In the declaration which immediately follows, under a sanction so solemn and affecting, which shall we most admire, the mercy and goodness of God,
his perfect wisdom and foreknowledge? Four hundred years have elapsed since this wretched state of his posterity had been foretold and revealed to Abraham. For wise and gracious purposes it was appointed and brought to pass. But the days of darkness are now almost ended, and the sun returns. Like rain from heaven to a dry and thirsty land, the promises of favour and salvation fall upon a persecuted, oppressed people; and "that Moses whom they refused, saying, Who made thee a ruler and judge?" is after an interval of forty years sent back to Egypt, on the kind, merciful errand of salvation to an oppressed and persecuted people.
Moses however, it would appear, has not forgotten the surly reception which his well meant interposition had met with from his brethren so long before; and presumes to urge it as a reason, why a person of more influence and authority should be entrusted with the commission.
He considered not, that formerly he acted from the impulse of his own mind; with indeed an upright and benevolent intention, but with a zeal rather too bold and impetuous; whereas now, he was following the direction of Providence, and was therefore certain of success. As there is a sinful pride which urges men to seek stations and employments, to which they have neither pretension, title, nor qualification; so there is a sinful humility, which shrinks from the call of God, which, in the guise of self denial, contains the spirit of rebellion and disobedience; and which, under the affectation of undervaluing and debasing our own persons and qualities, indirectly charges God with foolishness in choosing an instrument so inapt and improper. Such humility is of the very essence of pride, and such, with regret we observe it, was the spirit by which Moses was on this occasion actuated. The heavenly vision removes the objection at once, by assuring him of the divine presence, blessing and support and refers him for the proof of it, to a train of events closely succeeding each other; and all issuing in the people's assembling to gether, in that very spot, to worship, after their enfranchisement, all forming a chain of evidence, that the authority under which he acted was divine.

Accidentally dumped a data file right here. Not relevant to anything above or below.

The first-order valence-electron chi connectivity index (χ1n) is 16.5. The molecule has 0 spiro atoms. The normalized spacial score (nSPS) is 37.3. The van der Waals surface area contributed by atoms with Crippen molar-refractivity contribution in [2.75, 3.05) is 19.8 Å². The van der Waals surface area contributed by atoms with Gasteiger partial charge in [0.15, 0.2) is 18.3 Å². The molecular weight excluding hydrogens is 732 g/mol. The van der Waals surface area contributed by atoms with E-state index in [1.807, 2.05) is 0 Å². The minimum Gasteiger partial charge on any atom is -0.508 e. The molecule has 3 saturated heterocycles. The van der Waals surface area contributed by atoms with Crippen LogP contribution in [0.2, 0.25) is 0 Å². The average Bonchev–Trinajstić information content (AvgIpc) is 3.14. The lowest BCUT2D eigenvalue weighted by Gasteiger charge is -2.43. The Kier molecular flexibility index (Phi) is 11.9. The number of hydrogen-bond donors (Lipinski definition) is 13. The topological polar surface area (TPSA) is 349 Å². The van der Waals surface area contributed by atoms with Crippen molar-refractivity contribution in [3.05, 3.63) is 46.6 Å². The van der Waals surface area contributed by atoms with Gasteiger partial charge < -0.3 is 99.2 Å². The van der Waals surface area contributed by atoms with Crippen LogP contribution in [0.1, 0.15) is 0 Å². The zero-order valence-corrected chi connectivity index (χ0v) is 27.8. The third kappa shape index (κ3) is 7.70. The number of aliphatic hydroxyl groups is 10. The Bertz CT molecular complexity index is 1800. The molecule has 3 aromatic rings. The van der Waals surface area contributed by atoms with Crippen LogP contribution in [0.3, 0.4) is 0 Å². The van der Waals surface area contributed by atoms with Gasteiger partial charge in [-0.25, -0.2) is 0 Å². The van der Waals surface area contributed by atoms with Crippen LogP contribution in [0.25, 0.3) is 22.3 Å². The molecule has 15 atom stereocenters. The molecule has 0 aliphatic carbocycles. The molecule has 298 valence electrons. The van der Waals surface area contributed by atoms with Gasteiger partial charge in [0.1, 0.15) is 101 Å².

Still doubting and irresolute, Moses ventures to urge another difficulty, which he expresses in these terms; "And Moses said unto God, Behold, when I come unto the children of Israel, and shall say unto them, the God of your fathers hath sent me unto you: and they shall say unto me what is his name? What shall I say unto them?" God had already declared his name, and purpose, and given his charge, and yet Moses dares to make inquiry. How rare a thing it is, to see a soul wholly resolved into the will of God! How seldom